As with my Xcode rant, this is a modified version of a mail I sent to an Apple mailing list, in this case objc-language:
I agree that adding an === operator to Objective-C would be, at the very best, questionable at this late date, if indeed it was ever anything else. My experience in PHP has been that the two are very often confused and misused, and I can’t see that being any different in Objective-C.
I do strongly support the concept of
@!= operators that equate to
[object isEqual:] and its negation, as well as the associated
@> etc. operators. If one of the objects in question can be determined not to implement compare:, throw a compile error. If either operand is typed
id, throw a runtime exception, exactly as
[(id)[[NSObject alloc] init] compare:] would do now. In short, make the operators mere syntactic sugar, just like dot-syntax and the collection literals, rather than trying to toy with the runtime as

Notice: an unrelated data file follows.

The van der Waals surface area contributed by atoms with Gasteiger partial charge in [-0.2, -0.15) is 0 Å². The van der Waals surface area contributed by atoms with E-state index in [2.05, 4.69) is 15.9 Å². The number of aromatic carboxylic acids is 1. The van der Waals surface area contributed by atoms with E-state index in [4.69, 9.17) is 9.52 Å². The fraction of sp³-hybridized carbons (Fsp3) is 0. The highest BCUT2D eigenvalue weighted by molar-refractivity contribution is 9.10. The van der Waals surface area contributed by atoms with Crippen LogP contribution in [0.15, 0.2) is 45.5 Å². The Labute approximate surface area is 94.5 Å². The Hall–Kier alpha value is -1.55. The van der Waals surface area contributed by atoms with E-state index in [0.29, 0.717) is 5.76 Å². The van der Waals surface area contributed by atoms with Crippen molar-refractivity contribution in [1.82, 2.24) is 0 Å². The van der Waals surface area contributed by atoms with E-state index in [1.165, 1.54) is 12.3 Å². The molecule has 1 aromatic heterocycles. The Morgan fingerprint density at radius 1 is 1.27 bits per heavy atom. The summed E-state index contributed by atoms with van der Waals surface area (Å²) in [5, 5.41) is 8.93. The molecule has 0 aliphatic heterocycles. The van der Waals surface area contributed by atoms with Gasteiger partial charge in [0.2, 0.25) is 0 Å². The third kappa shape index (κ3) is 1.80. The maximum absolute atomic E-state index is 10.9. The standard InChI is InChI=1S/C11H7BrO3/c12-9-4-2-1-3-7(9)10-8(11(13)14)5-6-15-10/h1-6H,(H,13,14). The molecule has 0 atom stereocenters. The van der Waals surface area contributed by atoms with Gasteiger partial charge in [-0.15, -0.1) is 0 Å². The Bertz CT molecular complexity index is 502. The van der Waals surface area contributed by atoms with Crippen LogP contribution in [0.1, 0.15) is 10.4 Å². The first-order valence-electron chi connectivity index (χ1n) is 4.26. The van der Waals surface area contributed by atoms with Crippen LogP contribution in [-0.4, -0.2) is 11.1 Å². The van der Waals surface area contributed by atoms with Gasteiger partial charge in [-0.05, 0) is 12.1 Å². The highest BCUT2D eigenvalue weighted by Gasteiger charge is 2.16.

This is not “arbitrary” operator overloading, as with C++. That would be an absolutely abhorrent idea, IMO. Define new, unambiguous operators and make it very clear exactly what happens when they’re used. Don’t make it possible to change that behavior from affected code. Add a compiler option or ten so you can do
-fobjc-compare-selector='myCompare:' or what have you (as with the one for the class of constant strings), but that’s all.
I understand people who complain that Objective-C is getting “too big”, but the fact that the collection literals were implemented (yay!) makes it clear, as far as I’m concerned, that it’s understood that the language is just too verbose (and difficult to read) as it stands. Adding a new set of clear, intuitive operators would not detract from its usability. People who don’t know enough to write
@== instead of
== were already going to write
== instead of
isEqual: anyway, as a rule.